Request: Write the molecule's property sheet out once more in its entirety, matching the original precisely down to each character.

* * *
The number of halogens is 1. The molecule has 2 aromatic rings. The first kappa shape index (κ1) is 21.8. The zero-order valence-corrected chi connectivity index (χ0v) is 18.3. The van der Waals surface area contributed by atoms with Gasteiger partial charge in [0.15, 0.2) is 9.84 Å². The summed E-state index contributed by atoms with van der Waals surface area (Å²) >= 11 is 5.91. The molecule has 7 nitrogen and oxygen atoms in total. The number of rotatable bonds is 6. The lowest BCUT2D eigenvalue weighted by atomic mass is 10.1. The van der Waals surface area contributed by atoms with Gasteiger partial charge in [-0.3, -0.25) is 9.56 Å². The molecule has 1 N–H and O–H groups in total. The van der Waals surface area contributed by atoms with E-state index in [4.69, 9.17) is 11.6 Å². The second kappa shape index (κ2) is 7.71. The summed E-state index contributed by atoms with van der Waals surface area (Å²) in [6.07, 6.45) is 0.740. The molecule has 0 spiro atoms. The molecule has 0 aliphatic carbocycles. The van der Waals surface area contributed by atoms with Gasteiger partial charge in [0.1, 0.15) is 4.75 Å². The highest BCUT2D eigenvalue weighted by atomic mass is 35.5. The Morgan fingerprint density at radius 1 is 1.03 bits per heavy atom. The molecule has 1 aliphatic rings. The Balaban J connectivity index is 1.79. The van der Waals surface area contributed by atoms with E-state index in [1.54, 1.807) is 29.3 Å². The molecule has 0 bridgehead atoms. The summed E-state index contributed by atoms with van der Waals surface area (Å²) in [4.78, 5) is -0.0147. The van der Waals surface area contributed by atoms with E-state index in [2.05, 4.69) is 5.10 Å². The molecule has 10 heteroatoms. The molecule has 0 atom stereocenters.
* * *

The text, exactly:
The number of halogens is 1. The molecule has 2 aromatic rings. The first kappa shape index (κ1) is 21.8. The zero-order valence-corrected chi connectivity index (χ0v) is 18.3. The van der Waals surface area contributed by atoms with Gasteiger partial charge in [0.15, 0.2) is 9.84 Å². The summed E-state index contributed by atoms with van der Waals surface area (Å²) >= 11 is 5.91. The molecule has 7 nitrogen and oxygen atoms in total. The number of rotatable bonds is 6. The lowest BCUT2D eigenvalue weighted by atomic mass is 10.1. The van der Waals surface area contributed by atoms with Gasteiger partial charge in [-0.3, -0.25) is 9.56 Å². The molecule has 1 N–H and O–H groups in total. The van der Waals surface area contributed by atoms with E-state index in [4.69, 9.17) is 11.6 Å². The second kappa shape index (κ2) is 7.71. The summed E-state index contributed by atoms with van der Waals surface area (Å²) in [6.07, 6.45) is 0.740. The molecule has 0 spiro atoms. The molecule has 0 aliphatic carbocycles. The van der Waals surface area contributed by atoms with Gasteiger partial charge in [0.1, 0.15) is 4.75 Å². The highest BCUT2D eigenvalue weighted by atomic mass is 35.5. The Morgan fingerprint density at radius 1 is 1.03 bits per heavy atom. The molecule has 1 aliphatic rings. The Balaban J connectivity index is 1.79. The van der Waals surface area contributed by atoms with E-state index in [1.54, 1.807) is 29.3 Å². The molecule has 0 bridgehead atoms. The summed E-state index contributed by atoms with van der Waals surface area (Å²) in [4.78, 5) is -0.0147. The van der Waals surface area contributed by atoms with E-state index in [2.05, 4.69) is 5.10 Å². The molecule has 10 heteroatoms. The molecule has 0 atom stereocenters.